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Puerta del Sol square in Madrid on Monday. Photo: Pierre-Philippe Marcou/AFP via Getty Images

People experiencing homelessness don't have access to the recommended precautions to stave off the coronavirus.

The state of play: They often don't have access to places to wash their hands, many sleep outside in crowded encampments, and social distancing is next to impossible in crowded shelters.

  • The population living outside tends to be older and to have pre-existing health conditions.
  • If they do get sick, they're more likely to end up in intensive care, said Samantha Batko, a research associate in the Metropolitan Housing and Communities Policy Center at the Urban Institute.

Why it matters: "People sleeping outside in crowded and unclean situations could rapidly expand the spread of the disease," Batko said. "We have to rapidly expand shelter capacity."

What's happening: Half of the country's unsheltered homeless population lives in California, which is taking aggressive steps. Gov. Gavin Newsom is securing empty hotel and motel rooms for shelter.

  • San Francisco has rented RVs to isolate people who end up with the virus but don't need hospitalization. Along with Los Angeles, the city has placed sanitation stations at encampments.
  • In Washington state, King County purchased a former Econo Lodge in Kent to use as a quarantine site. But the decision came under fire when a homeless person waiting for results of a COVID-19 test left the premises and boarded a bus.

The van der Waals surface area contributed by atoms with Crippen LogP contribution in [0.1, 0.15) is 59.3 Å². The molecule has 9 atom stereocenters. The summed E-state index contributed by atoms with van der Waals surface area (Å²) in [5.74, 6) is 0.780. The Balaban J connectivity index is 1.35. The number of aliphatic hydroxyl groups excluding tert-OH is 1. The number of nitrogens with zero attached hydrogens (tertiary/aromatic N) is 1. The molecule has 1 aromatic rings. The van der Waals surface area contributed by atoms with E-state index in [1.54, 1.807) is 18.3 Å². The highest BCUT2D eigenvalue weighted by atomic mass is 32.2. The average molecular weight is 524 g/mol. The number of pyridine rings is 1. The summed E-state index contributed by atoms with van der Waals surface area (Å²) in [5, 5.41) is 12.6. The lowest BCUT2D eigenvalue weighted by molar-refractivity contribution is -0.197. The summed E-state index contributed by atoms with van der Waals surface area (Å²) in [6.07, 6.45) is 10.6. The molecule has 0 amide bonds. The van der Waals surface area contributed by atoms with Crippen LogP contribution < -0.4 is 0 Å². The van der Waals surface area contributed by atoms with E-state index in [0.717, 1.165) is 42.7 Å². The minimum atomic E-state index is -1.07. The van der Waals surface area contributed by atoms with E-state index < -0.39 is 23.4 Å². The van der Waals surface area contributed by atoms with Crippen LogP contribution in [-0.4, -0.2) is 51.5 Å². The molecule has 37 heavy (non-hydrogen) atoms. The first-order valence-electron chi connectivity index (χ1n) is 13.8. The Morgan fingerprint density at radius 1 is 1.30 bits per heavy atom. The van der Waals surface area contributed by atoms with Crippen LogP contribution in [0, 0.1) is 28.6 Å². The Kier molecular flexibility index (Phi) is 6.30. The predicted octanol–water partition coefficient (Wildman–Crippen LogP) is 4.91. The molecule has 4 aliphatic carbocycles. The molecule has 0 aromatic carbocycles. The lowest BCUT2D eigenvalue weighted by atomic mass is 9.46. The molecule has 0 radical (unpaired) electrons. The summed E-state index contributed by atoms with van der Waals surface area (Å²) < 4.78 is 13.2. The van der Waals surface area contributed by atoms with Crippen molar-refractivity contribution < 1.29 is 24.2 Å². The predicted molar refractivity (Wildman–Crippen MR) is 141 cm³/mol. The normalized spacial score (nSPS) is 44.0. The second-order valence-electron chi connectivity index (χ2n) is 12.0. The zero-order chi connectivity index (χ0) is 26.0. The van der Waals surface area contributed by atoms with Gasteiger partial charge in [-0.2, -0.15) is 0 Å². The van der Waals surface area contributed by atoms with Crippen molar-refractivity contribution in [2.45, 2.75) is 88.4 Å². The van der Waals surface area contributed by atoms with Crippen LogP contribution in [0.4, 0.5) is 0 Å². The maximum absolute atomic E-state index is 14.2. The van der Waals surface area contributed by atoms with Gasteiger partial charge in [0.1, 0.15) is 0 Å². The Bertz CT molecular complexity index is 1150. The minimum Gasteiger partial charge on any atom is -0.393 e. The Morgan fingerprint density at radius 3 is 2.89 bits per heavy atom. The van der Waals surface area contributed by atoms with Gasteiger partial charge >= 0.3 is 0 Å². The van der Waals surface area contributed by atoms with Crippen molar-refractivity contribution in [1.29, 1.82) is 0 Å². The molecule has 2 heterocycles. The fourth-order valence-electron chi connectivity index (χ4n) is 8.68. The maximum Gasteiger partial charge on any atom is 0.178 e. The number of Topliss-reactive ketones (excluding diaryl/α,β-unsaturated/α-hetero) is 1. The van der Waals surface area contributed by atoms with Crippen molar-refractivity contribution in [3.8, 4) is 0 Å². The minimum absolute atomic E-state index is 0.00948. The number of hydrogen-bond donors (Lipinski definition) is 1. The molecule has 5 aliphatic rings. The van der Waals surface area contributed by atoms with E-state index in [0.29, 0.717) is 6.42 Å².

• Other municipalities are considering leasing vacant buildings for temporary shelters, so people with symptoms can be isolated from others who have nowhere else to go. San Diego is working with local universities to use empty dorms for this purpose.
  • LA and others are handing out hygiene packs with hand sanitizer and soap.

The catch: Despite outreach efforts, homeless programs rely on funding, supplies and volunteers, all of which are in short supply.

Go deeper: Coronavirus updates

Go deeper

Updated 33 mins ago - Politics & Policy

Here come Earmarks 2.0

DeLauro at a hearing in May 2020. Photo: Alex Wong/Getty Images

The House Appropriations Committee is preparing to restore a limited version of earmarks, which give lawmakers power to direct spending to their districts to pay for special projects.

Why it matters: A series of scandals involving members in both parties prompted a moratorium on earmarks in 2011. But Democrats argue it's worth the risk to bring them back because earmarks would increase their leverage to pass critical legislation with a narrow majority, especially infrastructure and spending bills.

Ben Geman, author of Generate
1 hour ago - Energy & Environment

UN says Paris carbon-cutting plans fall far short

Illustration: Sarah Grillo/Axios

Nations' formal emissions-cutting pledges are collectively way too weak to put the world on track to meet the Paris climate deal's temperature-limiting target, a United Nations tally shows.

Driving the news: This morning the UN released an analysis of the most recent nationally determined contributions (NDCs) — that is, countries' medium-term emissions targets submitted under the 2015 pact.

Biden condemns Russian aggression on 7th anniversary of Crimea annexation

Putin giving a speech in Sevastapol, Crimea, in 2020. Photo: Mikhail Svetlov/Getty Images

President Biden reaffirmed U.S. support for the people of Ukraine and vowed to hold Russia accountable for its aggression in a statement on Friday, the 7th anniversary of Russia's 2014 invasion of Crimea.

Why it matters: The statement reflects the aggressive approach Biden is taking to Russia, which he classified on the campaign trail as an "opponent" and "the biggest threat" to U.S. security and alliances.